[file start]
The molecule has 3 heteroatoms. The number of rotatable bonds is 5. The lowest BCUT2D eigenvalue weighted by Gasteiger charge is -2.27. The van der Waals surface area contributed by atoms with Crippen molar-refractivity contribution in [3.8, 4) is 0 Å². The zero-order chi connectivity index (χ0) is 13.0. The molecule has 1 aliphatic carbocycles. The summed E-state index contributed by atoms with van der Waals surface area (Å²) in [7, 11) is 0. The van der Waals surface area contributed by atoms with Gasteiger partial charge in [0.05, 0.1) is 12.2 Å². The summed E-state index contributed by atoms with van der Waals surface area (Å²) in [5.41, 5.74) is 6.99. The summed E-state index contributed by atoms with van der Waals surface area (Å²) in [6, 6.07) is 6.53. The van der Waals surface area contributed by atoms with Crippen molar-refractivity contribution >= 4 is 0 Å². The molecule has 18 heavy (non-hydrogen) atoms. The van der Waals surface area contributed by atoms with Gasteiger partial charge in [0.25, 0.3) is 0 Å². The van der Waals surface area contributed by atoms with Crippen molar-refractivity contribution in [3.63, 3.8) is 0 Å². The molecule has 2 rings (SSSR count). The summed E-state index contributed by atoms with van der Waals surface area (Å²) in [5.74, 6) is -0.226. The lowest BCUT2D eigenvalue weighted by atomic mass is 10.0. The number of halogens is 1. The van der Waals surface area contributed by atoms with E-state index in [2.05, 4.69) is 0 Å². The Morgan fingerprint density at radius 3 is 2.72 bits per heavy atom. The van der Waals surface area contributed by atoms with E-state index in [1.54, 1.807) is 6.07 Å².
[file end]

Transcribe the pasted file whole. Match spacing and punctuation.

The molecule has 3 heteroatoms. The number of rotatable bonds is 5. The lowest BCUT2D eigenvalue weighted by Gasteiger charge is -2.27. The van der Waals surface area contributed by atoms with Crippen molar-refractivity contribution in [3.8, 4) is 0 Å². The zero-order chi connectivity index (χ0) is 13.0. The molecule has 1 aliphatic carbocycles. The summed E-state index contributed by atoms with van der Waals surface area (Å²) in [7, 11) is 0. The van der Waals surface area contributed by atoms with Gasteiger partial charge in [0.05, 0.1) is 12.2 Å². The summed E-state index contributed by atoms with van der Waals surface area (Å²) in [5.41, 5.74) is 6.99. The summed E-state index contributed by atoms with van der Waals surface area (Å²) in [6, 6.07) is 6.53. The van der Waals surface area contributed by atoms with Crippen molar-refractivity contribution >= 4 is 0 Å². The molecule has 18 heavy (non-hydrogen) atoms. The van der Waals surface area contributed by atoms with Gasteiger partial charge in [0.25, 0.3) is 0 Å². The van der Waals surface area contributed by atoms with Crippen molar-refractivity contribution in [3.63, 3.8) is 0 Å². The molecule has 2 rings (SSSR count). The summed E-state index contributed by atoms with van der Waals surface area (Å²) in [5.74, 6) is -0.226. The lowest BCUT2D eigenvalue weighted by atomic mass is 10.0. The number of halogens is 1. The van der Waals surface area contributed by atoms with E-state index in [2.05, 4.69) is 0 Å². The Morgan fingerprint density at radius 3 is 2.72 bits per heavy atom. The van der Waals surface area contributed by atoms with E-state index in [1.54, 1.807) is 6.07 Å².